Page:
This study analyzed the genetic composition of 3382 genetically characterized and pedigreed animals currently maintained under 3 different housing configurations at the California National Primate Research Center, including the indoor colony, outdoor 'corn cribs,' and half-acre field cages. Summary statistics based on 15 short tandem repeats strongly suggest significant effects of genetic drift, including the loss of allele diversity, among the enclosures within the housing facilities even though gene flow among the different housing units is actively promoted by colony management. Management methods of selectively harvesting female macaques to prevent overrepresentation of one or only a few matrilines and cross-fostering 1-wk-old infants among breeding cages and corn cribs have been insufficient to prevent genetic subdivisions among the cages and corn cribs and to evenly distribute genetic diversity throughout the colony. In addition to promoting several colony management strategies recommended herein to effectively curb inbreeding and genetic differentiation, current attempts of infant cross-fostering and minimizing matriline fragmentation should be expanded. The inclusion of inbred or highly genetically homogeneous animals with diminished allele diversity in linkage and association studies will likely compromise the potential for identifying allele-disease associations, whereas the inclusion of macaques from different geographic origins or their hybrids (or both) in experimental research confounds interpretations of phenotypic differences, due to inflation of the genetic contribution to phenotypic variance.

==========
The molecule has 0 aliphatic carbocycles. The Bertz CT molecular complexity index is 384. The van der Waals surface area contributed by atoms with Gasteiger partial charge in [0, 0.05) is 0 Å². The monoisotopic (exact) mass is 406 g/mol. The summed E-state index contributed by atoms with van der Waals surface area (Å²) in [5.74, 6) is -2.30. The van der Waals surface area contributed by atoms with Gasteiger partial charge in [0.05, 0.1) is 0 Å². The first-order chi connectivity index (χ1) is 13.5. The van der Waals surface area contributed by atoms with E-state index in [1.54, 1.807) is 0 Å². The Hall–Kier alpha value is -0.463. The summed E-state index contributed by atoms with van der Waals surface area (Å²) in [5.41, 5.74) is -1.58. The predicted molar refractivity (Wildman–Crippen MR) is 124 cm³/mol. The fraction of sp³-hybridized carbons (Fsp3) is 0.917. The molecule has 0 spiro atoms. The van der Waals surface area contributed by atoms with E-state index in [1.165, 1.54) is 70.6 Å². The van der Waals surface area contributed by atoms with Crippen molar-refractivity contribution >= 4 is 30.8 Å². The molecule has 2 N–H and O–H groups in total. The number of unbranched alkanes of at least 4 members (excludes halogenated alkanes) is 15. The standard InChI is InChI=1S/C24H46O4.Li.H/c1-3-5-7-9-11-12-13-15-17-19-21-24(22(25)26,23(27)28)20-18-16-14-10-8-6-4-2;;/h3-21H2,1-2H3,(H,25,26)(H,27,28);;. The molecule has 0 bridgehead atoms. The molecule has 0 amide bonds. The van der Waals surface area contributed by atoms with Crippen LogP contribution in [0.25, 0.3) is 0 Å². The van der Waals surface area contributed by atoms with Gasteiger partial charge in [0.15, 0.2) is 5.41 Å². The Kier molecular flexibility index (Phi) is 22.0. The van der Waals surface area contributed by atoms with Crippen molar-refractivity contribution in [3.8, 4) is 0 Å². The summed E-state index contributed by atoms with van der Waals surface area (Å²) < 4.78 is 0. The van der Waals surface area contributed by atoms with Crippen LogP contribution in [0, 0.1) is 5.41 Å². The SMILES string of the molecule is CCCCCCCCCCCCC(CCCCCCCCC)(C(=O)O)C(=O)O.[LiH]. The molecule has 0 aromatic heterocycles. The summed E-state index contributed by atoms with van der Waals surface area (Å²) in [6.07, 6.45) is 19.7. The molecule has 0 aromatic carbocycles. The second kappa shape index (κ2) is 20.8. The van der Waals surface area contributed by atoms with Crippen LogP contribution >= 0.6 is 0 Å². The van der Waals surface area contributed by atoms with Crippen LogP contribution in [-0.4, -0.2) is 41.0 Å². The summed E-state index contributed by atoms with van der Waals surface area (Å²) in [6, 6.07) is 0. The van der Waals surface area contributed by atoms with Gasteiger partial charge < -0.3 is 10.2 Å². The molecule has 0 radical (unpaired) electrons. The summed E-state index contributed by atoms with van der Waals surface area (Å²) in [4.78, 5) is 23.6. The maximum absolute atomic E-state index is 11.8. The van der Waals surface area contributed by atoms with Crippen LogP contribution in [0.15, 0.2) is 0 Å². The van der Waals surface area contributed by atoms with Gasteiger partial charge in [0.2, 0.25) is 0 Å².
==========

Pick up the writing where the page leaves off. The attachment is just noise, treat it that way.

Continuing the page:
|Original language||English (US)|
|Number of pages||12|
|Journal||Journal of the American Association for Laboratory Animal Science|
|State||Published - Sep 2010|
ASJC Scopus subject areas
- Animal Science and Zoology